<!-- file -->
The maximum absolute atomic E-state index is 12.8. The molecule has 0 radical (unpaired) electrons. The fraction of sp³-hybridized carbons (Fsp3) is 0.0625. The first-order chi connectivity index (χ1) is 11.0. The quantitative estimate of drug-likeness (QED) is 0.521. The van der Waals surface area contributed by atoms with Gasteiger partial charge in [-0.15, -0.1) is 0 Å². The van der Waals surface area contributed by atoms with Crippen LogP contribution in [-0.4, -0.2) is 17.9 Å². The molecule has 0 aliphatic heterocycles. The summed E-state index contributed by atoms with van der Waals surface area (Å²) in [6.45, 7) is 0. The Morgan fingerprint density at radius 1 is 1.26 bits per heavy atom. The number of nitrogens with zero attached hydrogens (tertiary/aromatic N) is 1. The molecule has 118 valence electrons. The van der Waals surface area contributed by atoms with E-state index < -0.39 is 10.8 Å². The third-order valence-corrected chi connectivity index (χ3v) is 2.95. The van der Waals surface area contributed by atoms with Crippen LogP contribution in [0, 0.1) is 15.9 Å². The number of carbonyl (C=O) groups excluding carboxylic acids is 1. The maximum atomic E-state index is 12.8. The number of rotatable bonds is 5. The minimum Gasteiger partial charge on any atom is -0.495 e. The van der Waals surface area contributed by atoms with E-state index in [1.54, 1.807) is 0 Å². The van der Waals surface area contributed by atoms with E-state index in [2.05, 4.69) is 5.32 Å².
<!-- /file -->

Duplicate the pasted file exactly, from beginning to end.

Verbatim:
The maximum absolute atomic E-state index is 12.8. The molecule has 0 radical (unpaired) electrons. The fraction of sp³-hybridized carbons (Fsp3) is 0.0625. The first-order chi connectivity index (χ1) is 11.0. The quantitative estimate of drug-likeness (QED) is 0.521. The van der Waals surface area contributed by atoms with Gasteiger partial charge in [-0.15, -0.1) is 0 Å². The van der Waals surface area contributed by atoms with Crippen LogP contribution in [-0.4, -0.2) is 17.9 Å². The molecule has 0 aliphatic heterocycles. The summed E-state index contributed by atoms with van der Waals surface area (Å²) in [6.45, 7) is 0. The Morgan fingerprint density at radius 1 is 1.26 bits per heavy atom. The number of nitrogens with zero attached hydrogens (tertiary/aromatic N) is 1. The molecule has 118 valence electrons. The van der Waals surface area contributed by atoms with E-state index < -0.39 is 10.8 Å². The third-order valence-corrected chi connectivity index (χ3v) is 2.95. The van der Waals surface area contributed by atoms with Crippen LogP contribution in [0, 0.1) is 15.9 Å². The number of carbonyl (C=O) groups excluding carboxylic acids is 1. The maximum atomic E-state index is 12.8. The number of rotatable bonds is 5. The minimum Gasteiger partial charge on any atom is -0.495 e. The van der Waals surface area contributed by atoms with E-state index in [1.54, 1.807) is 0 Å². The van der Waals surface area contributed by atoms with E-state index in [2.05, 4.69) is 5.32 Å².